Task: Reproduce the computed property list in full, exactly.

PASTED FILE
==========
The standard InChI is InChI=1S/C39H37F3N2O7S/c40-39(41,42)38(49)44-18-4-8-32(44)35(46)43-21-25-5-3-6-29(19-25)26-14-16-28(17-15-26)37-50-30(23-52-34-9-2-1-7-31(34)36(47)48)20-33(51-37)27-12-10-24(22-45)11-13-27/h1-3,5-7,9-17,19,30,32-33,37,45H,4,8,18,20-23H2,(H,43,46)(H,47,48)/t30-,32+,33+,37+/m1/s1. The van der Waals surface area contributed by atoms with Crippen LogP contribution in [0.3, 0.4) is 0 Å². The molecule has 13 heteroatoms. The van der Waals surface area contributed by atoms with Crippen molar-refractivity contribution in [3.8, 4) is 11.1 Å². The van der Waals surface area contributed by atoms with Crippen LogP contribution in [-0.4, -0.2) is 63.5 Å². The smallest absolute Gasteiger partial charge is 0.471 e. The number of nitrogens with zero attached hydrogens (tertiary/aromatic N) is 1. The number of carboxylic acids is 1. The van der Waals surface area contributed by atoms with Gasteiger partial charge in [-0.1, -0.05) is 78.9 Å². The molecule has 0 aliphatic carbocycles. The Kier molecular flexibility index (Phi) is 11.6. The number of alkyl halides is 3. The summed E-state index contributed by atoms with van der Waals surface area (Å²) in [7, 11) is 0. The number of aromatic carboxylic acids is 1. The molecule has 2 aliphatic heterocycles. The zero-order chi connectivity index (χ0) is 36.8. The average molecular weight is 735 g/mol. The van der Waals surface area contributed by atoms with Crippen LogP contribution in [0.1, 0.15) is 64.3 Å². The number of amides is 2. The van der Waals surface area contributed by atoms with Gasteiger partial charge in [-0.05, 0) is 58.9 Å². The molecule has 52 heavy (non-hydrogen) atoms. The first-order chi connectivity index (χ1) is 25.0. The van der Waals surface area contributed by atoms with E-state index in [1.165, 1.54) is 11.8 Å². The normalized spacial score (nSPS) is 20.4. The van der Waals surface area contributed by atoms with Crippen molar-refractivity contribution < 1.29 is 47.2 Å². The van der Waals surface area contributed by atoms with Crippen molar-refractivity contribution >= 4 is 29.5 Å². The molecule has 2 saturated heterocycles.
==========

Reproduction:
The standard InChI is InChI=1S/C39H37F3N2O7S/c40-39(41,42)38(49)44-18-4-8-32(44)35(46)43-21-25-5-3-6-29(19-25)26-14-16-28(17-15-26)37-50-30(23-52-34-9-2-1-7-31(34)36(47)48)20-33(51-37)27-12-10-24(22-45)11-13-27/h1-3,5-7,9-17,19,30,32-33,37,45H,4,8,18,20-23H2,(H,43,46)(H,47,48)/t30-,32+,33+,37+/m1/s1. The van der Waals surface area contributed by atoms with Crippen LogP contribution in [0.3, 0.4) is 0 Å². The molecule has 13 heteroatoms. The van der Waals surface area contributed by atoms with Crippen molar-refractivity contribution in [3.8, 4) is 11.1 Å². The van der Waals surface area contributed by atoms with Crippen LogP contribution in [-0.4, -0.2) is 63.5 Å². The smallest absolute Gasteiger partial charge is 0.471 e. The number of nitrogens with zero attached hydrogens (tertiary/aromatic N) is 1. The number of carboxylic acids is 1. The van der Waals surface area contributed by atoms with Gasteiger partial charge in [-0.1, -0.05) is 78.9 Å². The molecule has 0 aliphatic carbocycles. The Kier molecular flexibility index (Phi) is 11.6. The number of alkyl halides is 3. The summed E-state index contributed by atoms with van der Waals surface area (Å²) in [7, 11) is 0. The number of aromatic carboxylic acids is 1. The molecule has 2 aliphatic heterocycles. The zero-order chi connectivity index (χ0) is 36.8. The average molecular weight is 735 g/mol. The van der Waals surface area contributed by atoms with Crippen LogP contribution in [0.1, 0.15) is 64.3 Å². The number of amides is 2. The van der Waals surface area contributed by atoms with Gasteiger partial charge in [-0.05, 0) is 58.9 Å². The molecule has 52 heavy (non-hydrogen) atoms. The first-order chi connectivity index (χ1) is 25.0. The van der Waals surface area contributed by atoms with E-state index in [1.165, 1.54) is 11.8 Å². The normalized spacial score (nSPS) is 20.4. The van der Waals surface area contributed by atoms with Crippen molar-refractivity contribution < 1.29 is 47.2 Å². The van der Waals surface area contributed by atoms with Crippen molar-refractivity contribution >= 4 is 29.5 Å². The molecule has 2 saturated heterocycles.